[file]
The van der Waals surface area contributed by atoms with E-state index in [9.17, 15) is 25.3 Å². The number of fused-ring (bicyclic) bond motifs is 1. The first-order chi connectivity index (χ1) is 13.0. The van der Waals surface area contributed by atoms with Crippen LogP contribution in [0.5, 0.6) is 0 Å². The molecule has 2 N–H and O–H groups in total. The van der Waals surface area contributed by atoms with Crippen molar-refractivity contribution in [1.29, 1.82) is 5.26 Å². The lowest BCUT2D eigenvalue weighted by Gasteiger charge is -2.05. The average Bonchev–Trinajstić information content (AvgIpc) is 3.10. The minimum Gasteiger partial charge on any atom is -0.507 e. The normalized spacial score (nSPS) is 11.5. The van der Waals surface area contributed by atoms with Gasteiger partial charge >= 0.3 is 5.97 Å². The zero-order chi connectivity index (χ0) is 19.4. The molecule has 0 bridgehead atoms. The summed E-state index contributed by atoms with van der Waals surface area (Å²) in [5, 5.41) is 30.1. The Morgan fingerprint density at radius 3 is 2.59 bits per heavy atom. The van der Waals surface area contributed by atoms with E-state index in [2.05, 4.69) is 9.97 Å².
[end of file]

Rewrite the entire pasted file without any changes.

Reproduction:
The van der Waals surface area contributed by atoms with E-state index in [9.17, 15) is 25.3 Å². The number of fused-ring (bicyclic) bond motifs is 1. The first-order chi connectivity index (χ1) is 13.0. The van der Waals surface area contributed by atoms with Crippen LogP contribution in [0.5, 0.6) is 0 Å². The molecule has 2 N–H and O–H groups in total. The van der Waals surface area contributed by atoms with Crippen molar-refractivity contribution in [1.29, 1.82) is 5.26 Å². The lowest BCUT2D eigenvalue weighted by Gasteiger charge is -2.05. The average Bonchev–Trinajstić information content (AvgIpc) is 3.10. The minimum Gasteiger partial charge on any atom is -0.507 e. The normalized spacial score (nSPS) is 11.5. The van der Waals surface area contributed by atoms with Gasteiger partial charge >= 0.3 is 5.97 Å². The zero-order chi connectivity index (χ0) is 19.4. The molecule has 0 bridgehead atoms. The summed E-state index contributed by atoms with van der Waals surface area (Å²) in [5, 5.41) is 30.1. The Morgan fingerprint density at radius 3 is 2.59 bits per heavy atom. The van der Waals surface area contributed by atoms with E-state index in [2.05, 4.69) is 9.97 Å².